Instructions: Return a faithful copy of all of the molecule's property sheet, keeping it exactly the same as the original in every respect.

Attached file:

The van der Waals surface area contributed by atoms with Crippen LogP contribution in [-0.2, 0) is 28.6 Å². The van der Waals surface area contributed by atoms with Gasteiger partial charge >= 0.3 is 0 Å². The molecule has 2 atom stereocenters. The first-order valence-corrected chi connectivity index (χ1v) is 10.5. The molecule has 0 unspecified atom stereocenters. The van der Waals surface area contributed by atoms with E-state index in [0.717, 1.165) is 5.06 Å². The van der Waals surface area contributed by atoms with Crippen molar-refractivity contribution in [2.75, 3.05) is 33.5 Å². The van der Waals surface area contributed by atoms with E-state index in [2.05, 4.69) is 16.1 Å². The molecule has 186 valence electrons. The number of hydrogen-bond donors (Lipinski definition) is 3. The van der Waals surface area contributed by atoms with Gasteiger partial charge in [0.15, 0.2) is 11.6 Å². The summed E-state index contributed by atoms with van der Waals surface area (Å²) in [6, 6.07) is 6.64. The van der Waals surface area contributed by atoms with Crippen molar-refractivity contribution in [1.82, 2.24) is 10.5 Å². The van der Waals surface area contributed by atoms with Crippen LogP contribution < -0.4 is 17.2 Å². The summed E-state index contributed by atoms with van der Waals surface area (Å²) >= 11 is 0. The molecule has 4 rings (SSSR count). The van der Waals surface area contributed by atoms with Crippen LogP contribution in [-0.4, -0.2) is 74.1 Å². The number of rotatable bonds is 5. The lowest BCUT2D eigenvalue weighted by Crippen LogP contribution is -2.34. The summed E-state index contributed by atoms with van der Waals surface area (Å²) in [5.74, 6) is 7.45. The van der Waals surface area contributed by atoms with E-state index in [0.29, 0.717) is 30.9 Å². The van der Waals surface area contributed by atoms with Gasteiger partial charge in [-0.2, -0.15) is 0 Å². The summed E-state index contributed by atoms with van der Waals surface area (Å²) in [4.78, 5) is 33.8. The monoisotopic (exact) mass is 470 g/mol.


The van der Waals surface area contributed by atoms with Crippen LogP contribution in [-0.2, 0) is 28.6 Å². The van der Waals surface area contributed by atoms with Gasteiger partial charge >= 0.3 is 0 Å². The molecule has 2 atom stereocenters. The first-order valence-corrected chi connectivity index (χ1v) is 10.5. The molecule has 0 unspecified atom stereocenters. The van der Waals surface area contributed by atoms with E-state index in [0.717, 1.165) is 5.06 Å². The van der Waals surface area contributed by atoms with Crippen molar-refractivity contribution in [2.75, 3.05) is 33.5 Å². The van der Waals surface area contributed by atoms with E-state index in [2.05, 4.69) is 16.1 Å². The molecule has 186 valence electrons. The number of hydrogen-bond donors (Lipinski definition) is 3. The van der Waals surface area contributed by atoms with Gasteiger partial charge in [0.15, 0.2) is 11.6 Å². The summed E-state index contributed by atoms with van der Waals surface area (Å²) in [6, 6.07) is 6.64. The van der Waals surface area contributed by atoms with Crippen molar-refractivity contribution in [1.82, 2.24) is 10.5 Å². The van der Waals surface area contributed by atoms with Crippen LogP contribution < -0.4 is 17.2 Å². The summed E-state index contributed by atoms with van der Waals surface area (Å²) >= 11 is 0. The molecule has 4 rings (SSSR count). The van der Waals surface area contributed by atoms with Crippen LogP contribution in [-0.4, -0.2) is 74.1 Å². The number of rotatable bonds is 5. The lowest BCUT2D eigenvalue weighted by Crippen LogP contribution is -2.34. The summed E-state index contributed by atoms with van der Waals surface area (Å²) in [5.74, 6) is 7.45. The van der Waals surface area contributed by atoms with E-state index in [0.29, 0.717) is 30.9 Å². The van der Waals surface area contributed by atoms with Gasteiger partial charge in [-0.2, -0.15) is 0 Å². The summed E-state index contributed by atoms with van der Waals surface area (Å²) in [4.78, 5) is 33.8. The monoisotopic (exact) mass is 470 g/mol.